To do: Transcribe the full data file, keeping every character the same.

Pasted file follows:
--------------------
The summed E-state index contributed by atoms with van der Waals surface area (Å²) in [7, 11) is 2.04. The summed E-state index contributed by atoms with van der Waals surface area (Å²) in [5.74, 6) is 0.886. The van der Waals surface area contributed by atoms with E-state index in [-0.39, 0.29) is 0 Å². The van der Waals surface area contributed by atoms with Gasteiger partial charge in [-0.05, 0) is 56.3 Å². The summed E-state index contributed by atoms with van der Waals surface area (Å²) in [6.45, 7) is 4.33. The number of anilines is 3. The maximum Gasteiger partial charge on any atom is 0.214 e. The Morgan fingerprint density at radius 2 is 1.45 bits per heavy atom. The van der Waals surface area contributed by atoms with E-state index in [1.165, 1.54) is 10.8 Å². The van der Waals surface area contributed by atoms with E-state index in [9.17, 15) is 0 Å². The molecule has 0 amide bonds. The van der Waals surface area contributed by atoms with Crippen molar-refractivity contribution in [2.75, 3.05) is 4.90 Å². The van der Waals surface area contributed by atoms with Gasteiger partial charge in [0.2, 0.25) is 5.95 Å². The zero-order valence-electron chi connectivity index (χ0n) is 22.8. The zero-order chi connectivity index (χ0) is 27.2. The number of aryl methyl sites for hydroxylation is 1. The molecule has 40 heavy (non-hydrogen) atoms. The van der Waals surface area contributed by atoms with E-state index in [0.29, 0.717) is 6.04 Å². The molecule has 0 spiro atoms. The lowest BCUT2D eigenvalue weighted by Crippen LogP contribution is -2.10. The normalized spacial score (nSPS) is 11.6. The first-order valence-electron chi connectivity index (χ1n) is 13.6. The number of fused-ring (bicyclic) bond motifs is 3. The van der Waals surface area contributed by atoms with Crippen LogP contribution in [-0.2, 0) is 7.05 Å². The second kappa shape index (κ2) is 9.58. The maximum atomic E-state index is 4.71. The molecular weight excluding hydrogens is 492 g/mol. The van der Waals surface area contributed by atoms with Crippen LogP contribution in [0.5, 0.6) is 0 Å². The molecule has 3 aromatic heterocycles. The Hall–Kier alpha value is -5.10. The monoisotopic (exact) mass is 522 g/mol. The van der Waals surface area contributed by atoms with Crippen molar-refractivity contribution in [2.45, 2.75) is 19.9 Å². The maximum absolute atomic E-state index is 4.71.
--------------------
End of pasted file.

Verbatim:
The summed E-state index contributed by atoms with van der Waals surface area (Å²) in [7, 11) is 2.04. The summed E-state index contributed by atoms with van der Waals surface area (Å²) in [5.74, 6) is 0.886. The van der Waals surface area contributed by atoms with E-state index in [-0.39, 0.29) is 0 Å². The van der Waals surface area contributed by atoms with Gasteiger partial charge in [-0.05, 0) is 56.3 Å². The summed E-state index contributed by atoms with van der Waals surface area (Å²) in [6.45, 7) is 4.33. The number of anilines is 3. The maximum Gasteiger partial charge on any atom is 0.214 e. The Morgan fingerprint density at radius 2 is 1.45 bits per heavy atom. The van der Waals surface area contributed by atoms with E-state index in [1.165, 1.54) is 10.8 Å². The van der Waals surface area contributed by atoms with E-state index in [9.17, 15) is 0 Å². The molecule has 0 amide bonds. The van der Waals surface area contributed by atoms with Crippen molar-refractivity contribution in [2.75, 3.05) is 4.90 Å². The van der Waals surface area contributed by atoms with Gasteiger partial charge in [0.2, 0.25) is 5.95 Å². The zero-order valence-electron chi connectivity index (χ0n) is 22.8. The zero-order chi connectivity index (χ0) is 27.2. The number of aryl methyl sites for hydroxylation is 1. The molecule has 40 heavy (non-hydrogen) atoms. The van der Waals surface area contributed by atoms with E-state index in [0.29, 0.717) is 6.04 Å². The molecule has 0 spiro atoms. The lowest BCUT2D eigenvalue weighted by Crippen LogP contribution is -2.10. The normalized spacial score (nSPS) is 11.6. The first-order valence-electron chi connectivity index (χ1n) is 13.6. The number of fused-ring (bicyclic) bond motifs is 3. The van der Waals surface area contributed by atoms with Crippen LogP contribution in [-0.2, 0) is 7.05 Å². The second kappa shape index (κ2) is 9.58. The maximum atomic E-state index is 4.71. The molecular weight excluding hydrogens is 492 g/mol. The van der Waals surface area contributed by atoms with Crippen LogP contribution in [0.5, 0.6) is 0 Å². The molecule has 3 aromatic heterocycles. The Hall–Kier alpha value is -5.10. The monoisotopic (exact) mass is 522 g/mol. The van der Waals surface area contributed by atoms with Crippen molar-refractivity contribution in [2.45, 2.75) is 19.9 Å². The maximum absolute atomic E-state index is 4.71.